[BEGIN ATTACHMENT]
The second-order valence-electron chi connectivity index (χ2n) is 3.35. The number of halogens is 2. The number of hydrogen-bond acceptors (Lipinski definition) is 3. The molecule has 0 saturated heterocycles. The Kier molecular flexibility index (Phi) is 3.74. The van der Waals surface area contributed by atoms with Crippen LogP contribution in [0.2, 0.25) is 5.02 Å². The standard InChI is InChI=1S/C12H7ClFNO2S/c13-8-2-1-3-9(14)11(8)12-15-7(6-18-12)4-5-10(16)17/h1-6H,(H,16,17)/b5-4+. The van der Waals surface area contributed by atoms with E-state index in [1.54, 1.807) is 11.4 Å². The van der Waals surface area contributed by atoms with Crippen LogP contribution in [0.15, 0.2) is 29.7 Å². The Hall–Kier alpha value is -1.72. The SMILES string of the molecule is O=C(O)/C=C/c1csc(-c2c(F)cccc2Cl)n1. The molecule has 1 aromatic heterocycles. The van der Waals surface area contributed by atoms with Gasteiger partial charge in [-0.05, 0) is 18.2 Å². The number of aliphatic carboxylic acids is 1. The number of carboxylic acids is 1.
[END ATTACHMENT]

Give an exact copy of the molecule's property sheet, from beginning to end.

The second-order valence-electron chi connectivity index (χ2n) is 3.35. The number of halogens is 2. The number of hydrogen-bond acceptors (Lipinski definition) is 3. The molecule has 0 saturated heterocycles. The Kier molecular flexibility index (Phi) is 3.74. The van der Waals surface area contributed by atoms with Crippen LogP contribution in [0.2, 0.25) is 5.02 Å². The standard InChI is InChI=1S/C12H7ClFNO2S/c13-8-2-1-3-9(14)11(8)12-15-7(6-18-12)4-5-10(16)17/h1-6H,(H,16,17)/b5-4+. The van der Waals surface area contributed by atoms with E-state index in [1.54, 1.807) is 11.4 Å². The van der Waals surface area contributed by atoms with Crippen LogP contribution in [0.15, 0.2) is 29.7 Å². The Hall–Kier alpha value is -1.72. The SMILES string of the molecule is O=C(O)/C=C/c1csc(-c2c(F)cccc2Cl)n1. The molecule has 1 aromatic heterocycles. The van der Waals surface area contributed by atoms with Gasteiger partial charge in [-0.05, 0) is 18.2 Å². The number of aliphatic carboxylic acids is 1. The number of carboxylic acids is 1.